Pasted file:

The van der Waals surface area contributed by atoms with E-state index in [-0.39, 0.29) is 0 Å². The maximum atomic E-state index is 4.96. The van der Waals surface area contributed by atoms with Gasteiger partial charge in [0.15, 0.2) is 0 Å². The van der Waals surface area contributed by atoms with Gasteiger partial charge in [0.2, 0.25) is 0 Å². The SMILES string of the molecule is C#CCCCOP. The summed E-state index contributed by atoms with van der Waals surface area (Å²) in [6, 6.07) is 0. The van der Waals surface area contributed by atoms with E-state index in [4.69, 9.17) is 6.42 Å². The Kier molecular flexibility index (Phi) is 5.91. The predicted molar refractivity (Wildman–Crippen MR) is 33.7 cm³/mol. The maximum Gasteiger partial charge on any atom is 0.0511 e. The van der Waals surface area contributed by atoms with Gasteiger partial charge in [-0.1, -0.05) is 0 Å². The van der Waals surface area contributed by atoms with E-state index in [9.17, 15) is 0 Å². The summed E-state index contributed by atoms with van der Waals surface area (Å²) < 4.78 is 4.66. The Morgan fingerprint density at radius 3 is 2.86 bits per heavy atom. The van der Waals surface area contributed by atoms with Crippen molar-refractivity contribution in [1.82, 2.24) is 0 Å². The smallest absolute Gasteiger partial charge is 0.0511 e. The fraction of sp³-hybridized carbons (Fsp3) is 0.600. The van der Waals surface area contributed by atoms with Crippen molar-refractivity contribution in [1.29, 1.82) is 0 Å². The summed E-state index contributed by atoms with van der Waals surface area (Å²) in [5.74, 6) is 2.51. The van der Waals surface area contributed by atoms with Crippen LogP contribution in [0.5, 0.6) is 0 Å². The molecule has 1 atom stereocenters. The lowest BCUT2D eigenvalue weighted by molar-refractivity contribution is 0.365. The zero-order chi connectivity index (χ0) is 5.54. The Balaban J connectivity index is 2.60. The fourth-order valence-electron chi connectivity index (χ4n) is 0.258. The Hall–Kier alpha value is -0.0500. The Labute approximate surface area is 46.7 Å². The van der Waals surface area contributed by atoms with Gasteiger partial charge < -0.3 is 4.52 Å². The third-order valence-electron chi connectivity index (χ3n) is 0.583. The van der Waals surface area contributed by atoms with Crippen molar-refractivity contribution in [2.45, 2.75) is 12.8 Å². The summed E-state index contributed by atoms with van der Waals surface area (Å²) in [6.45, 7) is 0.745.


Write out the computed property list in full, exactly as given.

The van der Waals surface area contributed by atoms with E-state index in [-0.39, 0.29) is 0 Å². The maximum atomic E-state index is 4.96. The van der Waals surface area contributed by atoms with Gasteiger partial charge in [0.15, 0.2) is 0 Å². The van der Waals surface area contributed by atoms with Gasteiger partial charge in [0.2, 0.25) is 0 Å². The SMILES string of the molecule is C#CCCCOP. The summed E-state index contributed by atoms with van der Waals surface area (Å²) in [6, 6.07) is 0. The van der Waals surface area contributed by atoms with E-state index in [4.69, 9.17) is 6.42 Å². The Kier molecular flexibility index (Phi) is 5.91. The predicted molar refractivity (Wildman–Crippen MR) is 33.7 cm³/mol. The maximum Gasteiger partial charge on any atom is 0.0511 e. The van der Waals surface area contributed by atoms with Gasteiger partial charge in [-0.1, -0.05) is 0 Å². The van der Waals surface area contributed by atoms with E-state index in [9.17, 15) is 0 Å². The summed E-state index contributed by atoms with van der Waals surface area (Å²) < 4.78 is 4.66. The Morgan fingerprint density at radius 3 is 2.86 bits per heavy atom. The van der Waals surface area contributed by atoms with Crippen molar-refractivity contribution in [1.82, 2.24) is 0 Å². The smallest absolute Gasteiger partial charge is 0.0511 e. The fraction of sp³-hybridized carbons (Fsp3) is 0.600. The van der Waals surface area contributed by atoms with Crippen molar-refractivity contribution in [1.29, 1.82) is 0 Å². The summed E-state index contributed by atoms with van der Waals surface area (Å²) in [5.74, 6) is 2.51. The van der Waals surface area contributed by atoms with Crippen LogP contribution in [0.5, 0.6) is 0 Å². The molecule has 1 atom stereocenters. The lowest BCUT2D eigenvalue weighted by molar-refractivity contribution is 0.365. The zero-order chi connectivity index (χ0) is 5.54. The Balaban J connectivity index is 2.60. The fourth-order valence-electron chi connectivity index (χ4n) is 0.258. The Hall–Kier alpha value is -0.0500. The Labute approximate surface area is 46.7 Å². The van der Waals surface area contributed by atoms with Gasteiger partial charge < -0.3 is 4.52 Å². The third-order valence-electron chi connectivity index (χ3n) is 0.583. The van der Waals surface area contributed by atoms with Crippen molar-refractivity contribution in [2.45, 2.75) is 12.8 Å². The summed E-state index contributed by atoms with van der Waals surface area (Å²) in [6.45, 7) is 0.745.